Friday, October 9, 2009

ElBaradei Says Nuclear Israel Number One Threat to Mideast:

By Chinaview

October 05, 2009 "Chinaview" -- TEHRAN, Oct. 4 (Xinhua) -- Director General of the International Atomic Energy Agency (IAEA) Mohamed ElBaradei said Sunday that "Israel is number one threat to Middle East" with its nuclear arms, the official IRNA news agency reported.

At a joint press conference with Iran's Atomic Energy Organization chief Ali Akbar Salehi in Tehran, ElBaradei brought Israel under spotlight and said that the Tel Aviv regime has refused to allow inspections into its nuclear installations for 30 years, the report said.

"Israel is the number one threat to the Middle East given the nuclear arms it possesses," ElBaradei was quoted as saying.

Israel is widely assumed to have nuclear capabilities, although it refuses to confirm or deny the allegation.

"This (possession of nuclear arms) was the cause for some proper measures to gain access to its (Israel's) power plants ... and the U.S. president has done some positive measures for the inspections to happen," said ElBaradei.

ElBaradei arrived in Iran Saturday for talks with Iranian officials over Tehran's nuclear program.

Leaders of the United States, France and Britain have condemned Iran's alleged deception to the international community involving covert activities in its new underground nuclear site.

Last month, Iran confirmed that it is building a new nuclear fuel enrichment plant near its northwestern city of Qom. In reaction, the IAEA asked Tehran to provide detailed information and access to the new nuclear facility as soon as possible.

On Sunday, ElBaradei said the UN nuclear watchdog would inspect Iran's new uranium plant near Qom on Oct. 25.

Tuesday, October 6, 2009

Israeli Exceptionalism: A major cause of Middle East turmoil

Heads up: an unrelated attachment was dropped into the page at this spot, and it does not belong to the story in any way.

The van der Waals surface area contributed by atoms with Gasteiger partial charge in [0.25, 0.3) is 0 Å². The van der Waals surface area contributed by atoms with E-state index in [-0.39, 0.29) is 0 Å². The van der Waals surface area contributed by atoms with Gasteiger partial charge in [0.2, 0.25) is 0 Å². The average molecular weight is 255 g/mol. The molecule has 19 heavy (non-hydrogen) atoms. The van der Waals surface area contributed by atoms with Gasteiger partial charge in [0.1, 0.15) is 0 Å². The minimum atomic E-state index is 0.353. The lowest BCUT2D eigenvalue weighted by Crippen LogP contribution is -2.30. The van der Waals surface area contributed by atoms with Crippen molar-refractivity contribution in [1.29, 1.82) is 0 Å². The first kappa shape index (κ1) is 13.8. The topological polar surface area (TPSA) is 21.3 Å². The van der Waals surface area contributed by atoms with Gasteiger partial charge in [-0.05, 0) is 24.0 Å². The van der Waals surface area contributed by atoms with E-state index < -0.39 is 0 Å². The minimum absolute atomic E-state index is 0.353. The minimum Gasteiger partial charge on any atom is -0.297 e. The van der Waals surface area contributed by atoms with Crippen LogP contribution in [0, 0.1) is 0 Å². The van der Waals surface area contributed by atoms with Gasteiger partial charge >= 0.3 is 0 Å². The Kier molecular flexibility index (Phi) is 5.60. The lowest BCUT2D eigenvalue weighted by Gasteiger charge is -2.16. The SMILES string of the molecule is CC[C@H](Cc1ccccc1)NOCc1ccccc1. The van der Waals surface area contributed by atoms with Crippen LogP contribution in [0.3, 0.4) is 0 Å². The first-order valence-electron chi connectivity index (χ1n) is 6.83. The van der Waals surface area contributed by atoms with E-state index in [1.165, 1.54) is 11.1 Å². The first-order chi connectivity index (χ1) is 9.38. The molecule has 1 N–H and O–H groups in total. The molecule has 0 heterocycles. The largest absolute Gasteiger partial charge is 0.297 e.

by Justin Raimondo,
October 05, 2009

In the Washington Times, some astonishing news:

"President Obama has reaffirmed a 4-decade-old secret understanding that has allowed Israel to keep a nuclear arsenal without opening it to international inspections, three officials familiar with the understanding said. The officials, who spoke on the condition that they not be named because they were discussing private conversations, said Mr. Obama pledged to maintain the agreement when he first hosted Israeli Prime Minister Benjamin Netanyahu at the White House in May."

This news story is an enigma wrapped up in what may be a misunderstanding, or even pure myth. To begin with, this alleged 40-year "secret understanding" is not very well understood. As Avner Cohen puts it in Ha’aretz:

"What exactly was agreed on by Nixon and Meir is in itself ambiguous. Although both leaders dictated the minutes of what had been said and agreed on, each had his or her own version of what had been said. American documents recently declassified indicate that about a month after that conversation, even Henry Kissinger, at the time Nixon’s national security adviser, was not fully aware of the exact details of what the two agreed on."

There’s no verification of this agreement in the Nixon Library, nor is there anything in the Israeli archives. We’re just supposed to accept it on faith that the U.S. government agreed to shield the Israelis from nuclear scrutiny unto eternity, without asking for anything in return. So unlike Nixon.